The best-known lobbyists for public broadcasting are named Elmo, Big Bird and Arthur the Aardvark.
The beloved children’s characters have been known to make appearances on Capitol Hill when funding is under attack, which happens regularly.
They’re the public face of the public broadcasting lobby.
Behind the scenes, professional lobbyists are also waging battle.
As the chart below shows, the media outlet formerly called National Public Radio has substantially increased its spending in recent years:
With opposition on the right accusing it of liberal bias, NPR has focused much of its lobbying on appropriations for public radio stations around the country.
This is a roundabout way of pushing for government support for NPR operations. Stations receive grants directly from the Corporation for Public Broadcasting and then pay NPR for programming.
According to its 2011 financial report, 38 percent of revenues came from the stations. Corporate sponsorships accounted for another 28 percent.
Last year, the House approved a bill to cut all funding for CPB in 2013. In the end, the cuts didn’t hold, but funding remains a favorite target of the right, particularly during tough economic times.
“There are legitimate questions about the role of government in media that go above and beyond any debate about public radio or public TV,” said Mike Riksen. NPR’s vice president for policy and representation.
“But we do in fact have to acknowledge that the last 18 to 24 months have been the most significant challenge to funding for public broadcasting ever.”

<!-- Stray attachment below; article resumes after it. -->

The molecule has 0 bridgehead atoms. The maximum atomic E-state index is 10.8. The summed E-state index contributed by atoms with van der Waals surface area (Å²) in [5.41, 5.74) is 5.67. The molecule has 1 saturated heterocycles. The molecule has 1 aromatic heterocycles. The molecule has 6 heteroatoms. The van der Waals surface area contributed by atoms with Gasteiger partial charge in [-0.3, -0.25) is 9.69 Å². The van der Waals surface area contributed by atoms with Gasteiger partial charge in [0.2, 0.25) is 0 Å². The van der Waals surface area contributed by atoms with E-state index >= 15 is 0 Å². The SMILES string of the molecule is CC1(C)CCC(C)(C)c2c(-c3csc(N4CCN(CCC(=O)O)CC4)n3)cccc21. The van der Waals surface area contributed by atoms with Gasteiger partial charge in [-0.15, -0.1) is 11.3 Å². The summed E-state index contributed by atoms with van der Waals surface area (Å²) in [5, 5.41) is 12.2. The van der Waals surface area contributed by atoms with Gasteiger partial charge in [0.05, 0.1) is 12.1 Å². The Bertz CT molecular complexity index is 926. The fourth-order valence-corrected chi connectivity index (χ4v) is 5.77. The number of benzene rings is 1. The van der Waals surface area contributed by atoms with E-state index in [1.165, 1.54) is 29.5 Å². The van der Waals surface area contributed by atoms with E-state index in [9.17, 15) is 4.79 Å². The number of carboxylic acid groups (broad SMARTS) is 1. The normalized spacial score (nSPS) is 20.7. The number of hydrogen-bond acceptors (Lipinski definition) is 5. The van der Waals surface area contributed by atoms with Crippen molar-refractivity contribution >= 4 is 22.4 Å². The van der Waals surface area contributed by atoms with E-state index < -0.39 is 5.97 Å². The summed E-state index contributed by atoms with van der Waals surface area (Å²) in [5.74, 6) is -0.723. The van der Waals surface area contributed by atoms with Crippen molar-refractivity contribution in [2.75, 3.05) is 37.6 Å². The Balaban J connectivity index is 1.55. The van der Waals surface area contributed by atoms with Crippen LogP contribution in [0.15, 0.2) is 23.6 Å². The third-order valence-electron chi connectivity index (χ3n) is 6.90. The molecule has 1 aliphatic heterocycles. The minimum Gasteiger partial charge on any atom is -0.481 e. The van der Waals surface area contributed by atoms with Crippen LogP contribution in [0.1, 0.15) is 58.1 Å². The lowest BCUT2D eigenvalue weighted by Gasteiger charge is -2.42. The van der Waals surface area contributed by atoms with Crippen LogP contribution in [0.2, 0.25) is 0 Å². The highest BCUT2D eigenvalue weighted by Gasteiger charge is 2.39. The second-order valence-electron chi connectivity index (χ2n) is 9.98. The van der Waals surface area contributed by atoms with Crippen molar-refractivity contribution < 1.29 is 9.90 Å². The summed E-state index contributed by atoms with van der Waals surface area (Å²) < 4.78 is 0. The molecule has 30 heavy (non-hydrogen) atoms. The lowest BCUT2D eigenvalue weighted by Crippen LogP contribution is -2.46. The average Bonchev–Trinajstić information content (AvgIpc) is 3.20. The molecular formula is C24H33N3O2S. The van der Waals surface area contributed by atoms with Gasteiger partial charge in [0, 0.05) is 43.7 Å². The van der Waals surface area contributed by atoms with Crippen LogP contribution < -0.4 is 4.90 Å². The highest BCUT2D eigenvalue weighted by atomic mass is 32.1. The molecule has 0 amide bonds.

NPR joined forces with the Association of Public Television Stations (APTS) last year to advocate for government support.
The two formed the Public Media Association, described as “a joint initiative to respond to the current federal funding crisis on behalf of public broadcasting.”
While its lobby budget is larger than NPR’s, spending by APTS has declined in recent years. The trade group spent $900,000 in 2011, down from $1.6 million in 2007.
Three outside firms work for the association: Baker Donelson Bearman Caldwell & Berkowitz, The O Team LLC and Penn Hill Group.
Funding cuts at the Corporation for Public Broadcasting would hurt radio and TV. However, as a news organization, NPR is the more common target in Congress.
One critic, Rep. Doug Lamborn (R-CO), has repeatedly called for prohibition of federal funding for the organization.
He introduced one measure in late 2010, after NPR commentator Juan Williams was fired for remarks he made on Fox News about Muslims.
Lamborn described the firing as “a wake-up call for many Americans to political correctness and liberal bias at NPR.”
“However,” he said, “it is not so much the liberal bias that offends me, but the fact that our tax dollars are funding it.”
It wasn’t long before the organization had to grapple with another high-profile controversy.
Chief executive Vivian Schiller, widely criticized for firing Williams, resigned in March 2011 after the release of an embarrassing video showing a former fundraiser criticizing the Tea Party and questioning whether NPR really needed federal support.
Williams later signed a contract with Fox. Schiller, former senior vice president at New York Times Digital, joined NBC News as chief digital officer.
NPR seems to have weathered that storm, but is braced for continuing opposition.
Because CPB funding is set two years ahead, Riksen’s team is now advocating for 2015. President Obama’s budget proposal called for $445 million for the CPB, the same allocation as in 2013 and 2014.
Follow Laurie Bennett on Twitter: @Muckety.